The final touch to your holiday mixture will be your essential oils and a fixative. The oils will give a delicious scent to the potpourri, and the fixative allows the scent to last months longer. I usually use orrisroot powder as my fixative, but gum benzoin is one other alternative. Most crafts stores carry both of these supplies, but I order mine from Nichols Garden Nursery. When buying, keep in mind that your initial oils and fixative purchases should last you quite a while.
Now that you have all your ingredients, start mixing…
Supplies Needed (check parentheses for alternative ingredients):
1. Make sure all materials to be used in your potpourri are dried completely. This is very important to the final product.
2. Taking one ingredient at a time, start filling a 2-quart container. Use all your supplies except the orrisroot and essential oils — you'll be mixing and storing your potpourri in the same container. After I’ve added four items, I usually mix them gently with a wooden spoon to distribute them evenly, and make the mix look more attractive. I then add four more, mix again, and so on, until all the ingredients are used.
3. Now it’s time to add your fixative and oils. Remove half of your potpourri mixture and place it in another dish. To scent the batch more evenly, add your oils and fixative to half of the batch at a time.
4. Take 1 tablespoon of orrisroot powder and sprinkle it evenly over the half of the batch in your container. Then add 2 ½ drops of each oil, distributing evenly.
5. Using a wooden spoon, mix the scented potpourri gently to blend the oils and fizative thoroughly. It should start to smell really good!
6. Now pour the half you reserved back into the container on top of the scented half. Add 1 tablespoon of orrisroot powder and 2 ½ drops of each of the oils.
7. Mix the top of the batch thoroughly, then mix the entire batch together.
8. Place a tight-fitting lid on your potpourri container.
9. Store potpourri while it is aging in a dry, dark area for three to four weeks. During this time, open occasionally, stir gently several times and add more essentials oils if you desire a stronger smell.
10. After two or three weeks, place your Christmas potpourri in jars, bowls or colorful sachets, or heat a pan of water on your stove and add 1 cup of potpourri to give your home a heavenly holiday scent. Potpourri crockpots are handy to scent all rooms of the house, too.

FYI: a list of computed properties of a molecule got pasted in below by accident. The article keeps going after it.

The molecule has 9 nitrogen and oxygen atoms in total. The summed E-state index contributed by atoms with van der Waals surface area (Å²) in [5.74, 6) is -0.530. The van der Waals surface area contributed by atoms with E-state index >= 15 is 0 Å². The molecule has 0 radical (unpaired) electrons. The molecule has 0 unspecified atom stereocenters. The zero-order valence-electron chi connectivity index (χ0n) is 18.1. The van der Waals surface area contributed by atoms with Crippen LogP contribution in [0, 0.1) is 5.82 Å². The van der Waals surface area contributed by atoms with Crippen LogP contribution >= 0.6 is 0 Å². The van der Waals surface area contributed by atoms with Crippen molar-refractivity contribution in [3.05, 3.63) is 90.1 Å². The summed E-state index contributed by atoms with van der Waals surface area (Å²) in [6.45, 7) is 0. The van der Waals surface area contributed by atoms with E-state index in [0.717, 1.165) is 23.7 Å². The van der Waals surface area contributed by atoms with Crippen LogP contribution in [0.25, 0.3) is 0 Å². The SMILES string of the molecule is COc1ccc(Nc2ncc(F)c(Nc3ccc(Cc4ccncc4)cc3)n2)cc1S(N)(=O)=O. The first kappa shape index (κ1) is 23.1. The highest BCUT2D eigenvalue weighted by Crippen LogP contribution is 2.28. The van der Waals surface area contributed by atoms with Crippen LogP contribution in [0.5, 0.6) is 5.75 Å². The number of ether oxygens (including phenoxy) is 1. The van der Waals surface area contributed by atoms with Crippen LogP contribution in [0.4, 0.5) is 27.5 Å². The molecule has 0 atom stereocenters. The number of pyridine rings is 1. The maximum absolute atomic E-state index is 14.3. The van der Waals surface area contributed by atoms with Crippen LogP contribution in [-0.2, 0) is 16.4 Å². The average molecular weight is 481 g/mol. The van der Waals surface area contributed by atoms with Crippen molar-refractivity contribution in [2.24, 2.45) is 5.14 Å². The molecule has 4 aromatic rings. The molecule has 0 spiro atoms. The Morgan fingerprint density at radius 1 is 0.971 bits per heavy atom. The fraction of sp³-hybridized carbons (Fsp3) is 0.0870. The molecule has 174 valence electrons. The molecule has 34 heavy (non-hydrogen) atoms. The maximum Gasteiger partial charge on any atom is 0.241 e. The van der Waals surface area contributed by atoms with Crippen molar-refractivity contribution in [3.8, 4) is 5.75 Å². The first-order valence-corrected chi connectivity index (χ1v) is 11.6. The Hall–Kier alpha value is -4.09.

It’s a good idea to start your own homemade Christmas potpourri in early December, but my “mellowing batch” hardly makes it through the three to four week waiting period without me stealing a handful to heat on the stove or to arrange in a dish on the kitchen table to help me get into the Christmas spirit. You should, however, allow your mixture to mellow. You probably noticed when you mixed your potpourri that it smelled rather strong — the three to four weeks allows for that aroma to soften a bit.
Please take note that my recipe is for a 2-quart batch, enough for four medium-size open bowls or 15 to 20 small sachets. Simply double or triple the recipe if more is desired.
As you’re getting your Christmas list together, plan to make extra sachets or jars filled with potpourri — they make wonderful gifts for unexpected guests. A large wooden bowl with a lace hanky or napkin draped inside filled to the brim with your luscious mixture makes a thoughtful gift, sure to be displayed and appreciated long after the holidays pass. When giving an open bowl of potpourri, just cover with plastic wrap and then gift wrap as usual.
Potpourri in sachets can last a year or more, while closed jars that are opened for occasional scenting will last longer. To revive an open bowl of potpourri (mine starts to fade around July), just add a tablespoon of fixative and three or four drops of your oils and stir gently. If you find something you want to add to your mixture, dry it thoroughly and just toss it into the batch.
A real treat, though, is simmering potpourri on your stove after a day of Christmas shopping or during decorating time. I also keep some on hand for when unexpected guests drop by: Not only do I have something to give them as they hit the door, but the great smell is so inviting that it doesn’t matter so much what the house looks like!
Just as important to producing an old-fashioned holiday atmosphere as decorating the tree, hanging stockings and garland, baking lots of goodies and wrapping gifts, filling your home with bowls of colorful and aromatic homemade Christmas potpourri can become a tradition you whole family looks forward to.